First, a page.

The county school board Monday will act on a resolution, introduced at the Nov. 19 board meeting, to eliminate three standarized tests now given some elementary and secondary school students. This was incorrectly reported in last week's Neighborhood Report due to inaccurate information provided by school officials. (Published 12/3/ 87)

The following were among actions taken at the Nov. 19 meeting of the Prince George's County Board of Education. For more information, call 952-4350.

STANDARDIZED TESTS -- The board voted unanimously to eliminate three standardized tests from the school system to allow students more time for class work and to prepare for other state-required achievement tests.

The three tests to be eliminated by the end of the year are: the Gates MacGinitie reading achievement test for elementary and middle school students; the visual materials test for elementary students; and for 11th graders, the California Achievement Test.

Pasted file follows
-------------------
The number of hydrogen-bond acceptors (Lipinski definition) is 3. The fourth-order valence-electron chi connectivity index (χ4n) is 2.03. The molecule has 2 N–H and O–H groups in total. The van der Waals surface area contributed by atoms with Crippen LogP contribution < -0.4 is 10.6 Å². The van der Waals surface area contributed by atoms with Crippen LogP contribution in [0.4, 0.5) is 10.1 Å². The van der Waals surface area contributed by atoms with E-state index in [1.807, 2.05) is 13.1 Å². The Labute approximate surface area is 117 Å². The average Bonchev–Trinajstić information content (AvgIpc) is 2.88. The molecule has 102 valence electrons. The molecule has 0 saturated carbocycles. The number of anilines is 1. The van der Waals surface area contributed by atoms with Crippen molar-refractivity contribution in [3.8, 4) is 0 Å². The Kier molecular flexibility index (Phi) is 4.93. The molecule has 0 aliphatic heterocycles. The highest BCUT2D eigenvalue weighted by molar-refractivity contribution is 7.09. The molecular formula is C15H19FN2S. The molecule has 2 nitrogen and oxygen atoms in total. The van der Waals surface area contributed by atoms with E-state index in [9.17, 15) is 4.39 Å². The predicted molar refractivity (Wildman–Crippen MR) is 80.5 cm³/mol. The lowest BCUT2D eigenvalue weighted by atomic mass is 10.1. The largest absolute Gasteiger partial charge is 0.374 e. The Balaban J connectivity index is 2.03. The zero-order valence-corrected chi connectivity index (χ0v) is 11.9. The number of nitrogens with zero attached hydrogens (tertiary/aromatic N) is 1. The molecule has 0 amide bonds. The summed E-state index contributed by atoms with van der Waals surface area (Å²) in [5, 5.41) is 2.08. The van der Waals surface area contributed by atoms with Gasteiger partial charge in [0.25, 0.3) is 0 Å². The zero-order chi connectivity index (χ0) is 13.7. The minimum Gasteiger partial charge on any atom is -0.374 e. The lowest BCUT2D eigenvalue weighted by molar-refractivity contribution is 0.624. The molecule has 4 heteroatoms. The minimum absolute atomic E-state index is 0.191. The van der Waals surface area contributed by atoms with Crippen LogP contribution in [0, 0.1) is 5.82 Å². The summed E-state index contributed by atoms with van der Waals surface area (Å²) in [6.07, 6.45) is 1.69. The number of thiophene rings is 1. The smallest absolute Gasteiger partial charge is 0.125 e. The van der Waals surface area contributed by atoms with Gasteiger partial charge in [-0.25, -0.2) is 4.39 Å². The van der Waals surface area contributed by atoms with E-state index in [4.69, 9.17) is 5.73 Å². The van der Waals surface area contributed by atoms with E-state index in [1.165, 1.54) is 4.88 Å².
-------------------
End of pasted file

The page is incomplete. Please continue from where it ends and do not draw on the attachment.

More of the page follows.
Board member Marcy Canavan introduced the resolution because she had received complaints from parents that their children were spending too much time preparing for the tests and not enough time studying for courses.

County schools Superintendent John A. Murphy said the the Gates MacGinitie test, used to measure students' reading ability, and the visual materials test, which tests students' knowledge of maps, graphics and charts are both optional and given to students at the discretion of school principals.

Murphy said the California Achievement Test is used to measure achievement levels in vocabulary and math and is now given to third-, fifth and eighth-graders annually, and to 11th-graders biannually. Canvan's resolution eliminates the test for 11th-graders.

BOARD SPEAKING POLICY -- The board voted unanimously to prohibit citizens from speaking on the same issue at board meetings more than once within a 30-day period.

The vote came after members Catherine M. Burch, Doris A. Eugene and Paul R. Shelby said the board's bi-monthly meetings have been longer than necessary because individuals repeatedly bring up the same issues at week after week at board meetings.